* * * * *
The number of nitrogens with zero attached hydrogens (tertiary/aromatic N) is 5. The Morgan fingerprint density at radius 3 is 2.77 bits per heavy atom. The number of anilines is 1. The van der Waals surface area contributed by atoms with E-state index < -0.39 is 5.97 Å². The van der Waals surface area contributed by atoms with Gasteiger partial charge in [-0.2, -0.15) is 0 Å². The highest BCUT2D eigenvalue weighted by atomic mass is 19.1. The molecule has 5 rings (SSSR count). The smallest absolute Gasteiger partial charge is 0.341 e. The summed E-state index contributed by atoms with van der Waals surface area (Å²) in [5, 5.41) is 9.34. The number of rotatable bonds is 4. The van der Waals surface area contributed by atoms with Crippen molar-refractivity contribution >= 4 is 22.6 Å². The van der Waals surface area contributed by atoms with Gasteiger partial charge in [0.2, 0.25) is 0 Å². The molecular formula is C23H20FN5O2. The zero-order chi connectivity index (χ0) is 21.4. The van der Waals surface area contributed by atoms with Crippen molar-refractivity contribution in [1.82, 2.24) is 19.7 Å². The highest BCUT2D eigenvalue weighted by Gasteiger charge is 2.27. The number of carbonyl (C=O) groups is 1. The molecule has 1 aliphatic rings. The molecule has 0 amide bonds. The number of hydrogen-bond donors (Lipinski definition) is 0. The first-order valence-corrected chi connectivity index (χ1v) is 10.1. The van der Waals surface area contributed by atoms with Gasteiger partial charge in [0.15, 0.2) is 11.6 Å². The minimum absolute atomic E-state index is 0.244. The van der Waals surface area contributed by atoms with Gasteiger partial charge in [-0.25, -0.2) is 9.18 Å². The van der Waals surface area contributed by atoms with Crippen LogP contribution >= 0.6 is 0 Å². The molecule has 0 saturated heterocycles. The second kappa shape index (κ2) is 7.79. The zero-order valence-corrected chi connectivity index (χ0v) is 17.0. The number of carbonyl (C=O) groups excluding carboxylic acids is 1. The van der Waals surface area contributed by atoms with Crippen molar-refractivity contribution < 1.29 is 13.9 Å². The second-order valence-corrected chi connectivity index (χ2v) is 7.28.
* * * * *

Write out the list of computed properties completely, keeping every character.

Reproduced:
The number of nitrogens with zero attached hydrogens (tertiary/aromatic N) is 5. The Morgan fingerprint density at radius 3 is 2.77 bits per heavy atom. The number of anilines is 1. The van der Waals surface area contributed by atoms with E-state index < -0.39 is 5.97 Å². The van der Waals surface area contributed by atoms with Gasteiger partial charge in [-0.2, -0.15) is 0 Å². The highest BCUT2D eigenvalue weighted by atomic mass is 19.1. The molecule has 5 rings (SSSR count). The smallest absolute Gasteiger partial charge is 0.341 e. The summed E-state index contributed by atoms with van der Waals surface area (Å²) in [5, 5.41) is 9.34. The number of rotatable bonds is 4. The van der Waals surface area contributed by atoms with Crippen molar-refractivity contribution >= 4 is 22.6 Å². The van der Waals surface area contributed by atoms with Gasteiger partial charge in [0.2, 0.25) is 0 Å². The molecular formula is C23H20FN5O2. The zero-order chi connectivity index (χ0) is 21.4. The van der Waals surface area contributed by atoms with Crippen molar-refractivity contribution in [1.82, 2.24) is 19.7 Å². The highest BCUT2D eigenvalue weighted by Gasteiger charge is 2.27. The number of carbonyl (C=O) groups is 1. The molecule has 1 aliphatic rings. The molecule has 0 amide bonds. The number of hydrogen-bond donors (Lipinski definition) is 0. The first-order valence-corrected chi connectivity index (χ1v) is 10.1. The van der Waals surface area contributed by atoms with Gasteiger partial charge in [0.15, 0.2) is 11.6 Å². The minimum absolute atomic E-state index is 0.244. The van der Waals surface area contributed by atoms with Gasteiger partial charge in [-0.25, -0.2) is 9.18 Å². The van der Waals surface area contributed by atoms with Crippen LogP contribution >= 0.6 is 0 Å². The molecule has 0 saturated heterocycles. The second kappa shape index (κ2) is 7.79. The zero-order valence-corrected chi connectivity index (χ0v) is 17.0. The number of carbonyl (C=O) groups excluding carboxylic acids is 1. The van der Waals surface area contributed by atoms with Crippen molar-refractivity contribution < 1.29 is 13.9 Å². The second-order valence-corrected chi connectivity index (χ2v) is 7.28.